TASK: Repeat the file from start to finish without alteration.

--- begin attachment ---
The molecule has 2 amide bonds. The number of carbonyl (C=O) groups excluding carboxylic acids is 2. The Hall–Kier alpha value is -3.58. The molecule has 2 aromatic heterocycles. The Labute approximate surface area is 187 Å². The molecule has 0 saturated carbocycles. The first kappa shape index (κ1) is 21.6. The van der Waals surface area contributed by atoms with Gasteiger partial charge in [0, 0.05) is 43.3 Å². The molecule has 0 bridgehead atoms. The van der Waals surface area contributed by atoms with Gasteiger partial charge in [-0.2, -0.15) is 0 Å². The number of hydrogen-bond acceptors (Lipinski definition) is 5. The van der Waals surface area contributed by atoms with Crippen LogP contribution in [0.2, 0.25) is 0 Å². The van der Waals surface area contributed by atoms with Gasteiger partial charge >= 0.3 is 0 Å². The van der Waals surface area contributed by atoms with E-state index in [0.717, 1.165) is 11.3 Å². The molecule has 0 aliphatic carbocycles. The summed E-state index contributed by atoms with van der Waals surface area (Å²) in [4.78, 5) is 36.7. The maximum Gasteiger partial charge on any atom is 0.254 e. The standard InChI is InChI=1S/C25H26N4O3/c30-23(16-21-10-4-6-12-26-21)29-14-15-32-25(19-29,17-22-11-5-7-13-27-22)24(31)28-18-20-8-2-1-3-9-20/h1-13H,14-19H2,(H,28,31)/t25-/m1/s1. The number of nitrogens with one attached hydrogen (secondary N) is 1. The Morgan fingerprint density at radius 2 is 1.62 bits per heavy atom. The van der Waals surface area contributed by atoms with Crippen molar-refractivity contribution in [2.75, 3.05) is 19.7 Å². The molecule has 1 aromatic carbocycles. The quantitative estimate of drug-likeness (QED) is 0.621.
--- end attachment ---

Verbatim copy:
The molecule has 2 amide bonds. The number of carbonyl (C=O) groups excluding carboxylic acids is 2. The Hall–Kier alpha value is -3.58. The molecule has 2 aromatic heterocycles. The Labute approximate surface area is 187 Å². The molecule has 0 saturated carbocycles. The first kappa shape index (κ1) is 21.6. The van der Waals surface area contributed by atoms with Gasteiger partial charge in [0, 0.05) is 43.3 Å². The molecule has 0 bridgehead atoms. The van der Waals surface area contributed by atoms with Gasteiger partial charge in [-0.2, -0.15) is 0 Å². The number of hydrogen-bond acceptors (Lipinski definition) is 5. The van der Waals surface area contributed by atoms with Crippen LogP contribution in [0.2, 0.25) is 0 Å². The van der Waals surface area contributed by atoms with Gasteiger partial charge >= 0.3 is 0 Å². The van der Waals surface area contributed by atoms with E-state index in [0.717, 1.165) is 11.3 Å². The molecule has 0 aliphatic carbocycles. The summed E-state index contributed by atoms with van der Waals surface area (Å²) in [4.78, 5) is 36.7. The maximum Gasteiger partial charge on any atom is 0.254 e. The standard InChI is InChI=1S/C25H26N4O3/c30-23(16-21-10-4-6-12-26-21)29-14-15-32-25(19-29,17-22-11-5-7-13-27-22)24(31)28-18-20-8-2-1-3-9-20/h1-13H,14-19H2,(H,28,31)/t25-/m1/s1. The number of nitrogens with one attached hydrogen (secondary N) is 1. The Morgan fingerprint density at radius 2 is 1.62 bits per heavy atom. The van der Waals surface area contributed by atoms with Crippen molar-refractivity contribution in [2.75, 3.05) is 19.7 Å². The molecule has 1 aromatic carbocycles. The quantitative estimate of drug-likeness (QED) is 0.621.